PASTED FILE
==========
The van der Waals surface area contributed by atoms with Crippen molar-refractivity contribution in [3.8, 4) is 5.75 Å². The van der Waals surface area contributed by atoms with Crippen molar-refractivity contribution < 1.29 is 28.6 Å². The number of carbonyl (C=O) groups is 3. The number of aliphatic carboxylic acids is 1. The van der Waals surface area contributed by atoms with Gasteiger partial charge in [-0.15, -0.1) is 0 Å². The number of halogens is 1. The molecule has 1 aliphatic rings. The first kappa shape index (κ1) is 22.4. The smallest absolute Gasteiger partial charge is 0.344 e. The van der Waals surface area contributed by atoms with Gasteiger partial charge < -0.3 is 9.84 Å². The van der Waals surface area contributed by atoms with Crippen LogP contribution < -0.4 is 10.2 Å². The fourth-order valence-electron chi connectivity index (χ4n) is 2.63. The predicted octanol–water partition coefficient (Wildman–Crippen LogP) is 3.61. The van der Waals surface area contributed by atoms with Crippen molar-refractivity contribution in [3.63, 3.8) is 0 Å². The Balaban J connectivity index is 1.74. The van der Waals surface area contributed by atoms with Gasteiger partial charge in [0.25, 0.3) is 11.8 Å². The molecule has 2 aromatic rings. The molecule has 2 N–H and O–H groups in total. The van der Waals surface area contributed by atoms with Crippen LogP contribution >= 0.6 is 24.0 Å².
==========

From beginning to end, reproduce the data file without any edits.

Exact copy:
The van der Waals surface area contributed by atoms with Crippen molar-refractivity contribution in [3.8, 4) is 5.75 Å². The van der Waals surface area contributed by atoms with Crippen molar-refractivity contribution < 1.29 is 28.6 Å². The number of carbonyl (C=O) groups is 3. The number of aliphatic carboxylic acids is 1. The van der Waals surface area contributed by atoms with Gasteiger partial charge in [-0.15, -0.1) is 0 Å². The number of halogens is 1. The molecule has 1 aliphatic rings. The first kappa shape index (κ1) is 22.4. The smallest absolute Gasteiger partial charge is 0.344 e. The van der Waals surface area contributed by atoms with Gasteiger partial charge < -0.3 is 9.84 Å². The van der Waals surface area contributed by atoms with Crippen LogP contribution < -0.4 is 10.2 Å². The fourth-order valence-electron chi connectivity index (χ4n) is 2.63. The predicted octanol–water partition coefficient (Wildman–Crippen LogP) is 3.61. The van der Waals surface area contributed by atoms with Crippen molar-refractivity contribution in [3.63, 3.8) is 0 Å². The Balaban J connectivity index is 1.74. The van der Waals surface area contributed by atoms with Gasteiger partial charge in [0.25, 0.3) is 11.8 Å². The molecule has 2 aromatic rings. The molecule has 2 N–H and O–H groups in total. The van der Waals surface area contributed by atoms with Crippen LogP contribution >= 0.6 is 24.0 Å².